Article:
We were fortunate to find the Canons Ashby site fully open when we visited on a weekday in early February. It had been closed during January for maintenance and apparently in previous years the house itself did not open until Easter. Many heritage properties are subject to winter closures – see below for details.
The house is basically an Elizabethan manor house, but much modified over the centuries. The National Trust site also includes St Mary’s Church, which is all that remains of an extensive priory established by a group of Augustinian canons in 1147. The priory was dissolved by Henry VIIIth in 1537, with some of the remains being used to build the manor house.
We spent about three hours at Canons Ashby. After touring the house, we wandered around the terraced gardens, before crossing the road to the church. Finally we took a short walk in the parkland. The Stables Tearoom provided a pleasant refreshment break half way through our visit.
It should be noted that wheelchair access is limited in the house and gardens. A visitor buggy is available to carry less agile visitors from the car park to the house.
Canons Ashby house was the ancestral home of the Dryden family from when it was built in about 1550 until it was handed to the National Trust in 1981. By that time the house and gardens were fairly derelict.
The restoration of the house and its contents reflects the times of Sir Henry Dryden, who was master of the house between 1837 and 1899. A keen historian and archaeologist, he made it his life’s work to repair the house, priory church and estate buildings, whilst acquiring many items to furnish and decorate the house.
Entry to the house is via the Pebble Court. It was interesting looking around the court to see the mixture of architectural styles.
Rooms can be visited on both the ground and first floors, with a landing in between. The staircases are quite narrow and uneven, and some of the doorways are low, particularly in the servants’ areas of the house.
The tapestries, panelling, ceilings and wall paintings around the house are a mixture of styles including Tudor, Jacobean and Baroque.
The tour of the house starts in the Great Hall and moves around the ground floor before ascending to the first floor rooms. It concludes in the servants’ rooms situated on the landing and back on the ground floor.
Our highlights of the tour were:
• The Book Room, which was Sir Henry’s library, and has an unusual double-sided desk, known as a partner desk.
• The Dining Room, set up for dinner for just four people.
• The Drawing Room with its impressive fireplace and decorative 17th Century domed ceiling.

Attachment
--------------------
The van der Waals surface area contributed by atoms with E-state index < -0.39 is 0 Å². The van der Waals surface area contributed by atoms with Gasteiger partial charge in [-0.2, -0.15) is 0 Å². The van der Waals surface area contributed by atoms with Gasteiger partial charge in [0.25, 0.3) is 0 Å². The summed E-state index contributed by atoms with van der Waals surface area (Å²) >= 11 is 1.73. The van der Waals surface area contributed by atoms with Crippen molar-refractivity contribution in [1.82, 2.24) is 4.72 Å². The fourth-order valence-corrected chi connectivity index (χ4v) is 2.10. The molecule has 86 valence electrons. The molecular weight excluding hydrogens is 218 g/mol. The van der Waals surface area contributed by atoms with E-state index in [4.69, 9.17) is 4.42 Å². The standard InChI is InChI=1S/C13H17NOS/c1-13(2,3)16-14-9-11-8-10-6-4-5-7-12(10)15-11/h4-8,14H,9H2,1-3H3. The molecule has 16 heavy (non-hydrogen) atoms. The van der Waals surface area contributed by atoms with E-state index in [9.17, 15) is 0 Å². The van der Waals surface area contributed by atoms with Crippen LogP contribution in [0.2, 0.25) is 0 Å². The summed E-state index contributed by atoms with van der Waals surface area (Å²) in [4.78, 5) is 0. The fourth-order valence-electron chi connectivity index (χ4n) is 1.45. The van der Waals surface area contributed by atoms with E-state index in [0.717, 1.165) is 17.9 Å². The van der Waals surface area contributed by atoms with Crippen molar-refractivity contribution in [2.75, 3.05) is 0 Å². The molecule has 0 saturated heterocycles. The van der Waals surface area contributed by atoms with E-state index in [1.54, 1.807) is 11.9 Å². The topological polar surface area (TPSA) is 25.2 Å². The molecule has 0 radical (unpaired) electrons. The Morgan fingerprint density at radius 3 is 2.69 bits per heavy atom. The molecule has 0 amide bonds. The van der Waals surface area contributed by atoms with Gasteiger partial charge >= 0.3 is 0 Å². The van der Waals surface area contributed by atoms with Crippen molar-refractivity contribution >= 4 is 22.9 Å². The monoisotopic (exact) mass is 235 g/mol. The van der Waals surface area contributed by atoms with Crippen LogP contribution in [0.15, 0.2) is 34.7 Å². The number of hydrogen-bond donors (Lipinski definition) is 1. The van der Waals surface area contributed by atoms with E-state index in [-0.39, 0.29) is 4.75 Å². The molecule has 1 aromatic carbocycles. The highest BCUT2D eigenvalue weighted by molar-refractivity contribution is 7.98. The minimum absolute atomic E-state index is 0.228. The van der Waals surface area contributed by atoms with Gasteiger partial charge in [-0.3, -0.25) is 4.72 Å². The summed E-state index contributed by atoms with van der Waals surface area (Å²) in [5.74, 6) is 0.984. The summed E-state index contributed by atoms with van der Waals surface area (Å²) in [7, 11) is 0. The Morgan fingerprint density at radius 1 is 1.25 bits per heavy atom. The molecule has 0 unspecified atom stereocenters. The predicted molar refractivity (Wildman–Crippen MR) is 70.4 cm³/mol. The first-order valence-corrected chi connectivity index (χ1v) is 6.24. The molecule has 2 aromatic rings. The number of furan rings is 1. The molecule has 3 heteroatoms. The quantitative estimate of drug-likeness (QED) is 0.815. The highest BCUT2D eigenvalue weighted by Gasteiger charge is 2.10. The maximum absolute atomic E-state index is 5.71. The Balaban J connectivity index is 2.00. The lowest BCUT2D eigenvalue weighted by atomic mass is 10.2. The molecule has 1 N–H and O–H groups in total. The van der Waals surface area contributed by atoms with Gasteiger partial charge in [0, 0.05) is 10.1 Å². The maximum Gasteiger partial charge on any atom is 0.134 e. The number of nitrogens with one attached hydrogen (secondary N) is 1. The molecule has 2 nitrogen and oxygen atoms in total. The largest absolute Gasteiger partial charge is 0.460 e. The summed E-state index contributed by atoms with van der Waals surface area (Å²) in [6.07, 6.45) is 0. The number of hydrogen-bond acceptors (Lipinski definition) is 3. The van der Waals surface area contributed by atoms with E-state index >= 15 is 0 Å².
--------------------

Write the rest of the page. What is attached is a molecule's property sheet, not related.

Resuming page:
• Spenser’s Room (named after the poet Edmund Spenser, a relative of the family), which was the best guest bedroom with a four-poster bed. Some fine Elizabethan wall paintings were discovered in the 1980s under the 18th Century panelling in this room.
• The simple Maid’s Room and Cook’s Room on the landing.
• The Great Kitchen with its Edwardian range.
A curiosity of the house is that it has no bathrooms and water was carried up by the servants when required for washing.
We found well-informed volunteers in each of the rooms on the tour to explain the many points of interest.
Canons Ashby Gardens
The main gardens consist of a series of terraces sloping down from the house.
However they are not at the best at this time of the year with just a few clumps of snowdrops. We will revisit in spring or summer.
The Green Court to the side of the house has a border with 31 different types of fern and opposite is a pear border. This court used to be the main entrance to the house.
St Mary’s Church
St Mary’s Church is built in the local dark-orange ironstone (as is much of the house itself). From the front it looks as if it could be a cathedral, and indeed it was built as such in 1250 as part of the Augustinian priory. But on entering, there is no long towering nave in front of you, but simply a wall with a stained glass window where the nave would have been.
The interior is simple in decoration as maybe to be expected of what became the Dryden’s private family church in 1551. There are several Dryden memorial plaques and tombs inside the church and a large memorial cross on the grave of Sir Henry Dryden outside the church.
Walks at Canons Ashby
There are four National Trust designated walks around Canons Ashby, varying in length from 1 to 5.8 miles. On this occasion we opted for the 1 mile Parkland Walk along a grass path (quite boggy in one area) giving great views back to the house and church.
The route drops down to the lakes, which were dug over 800 years ago to supply fish to the Augustian canons, and passes a mysterious mound with giant redwoods. The final part of the walk is through the remains of the medieval village of Ashby.
Joining the National Trust
If you visit heritage sites regularly, then Annual Membership of the National Trust can save you a lot of money. See my article: English Heritage versus National Trust – Which to join?
With regard to Winter Openings, see: English Heritage and the National Trust – Winter Openings
See our other articles on National Trust Sites.
Additional Photographs of Canons Ashby
POSTED 25th FEBRUARY 2020 by STEVE HANSON. The photographs were taken by BARBARA HANSON.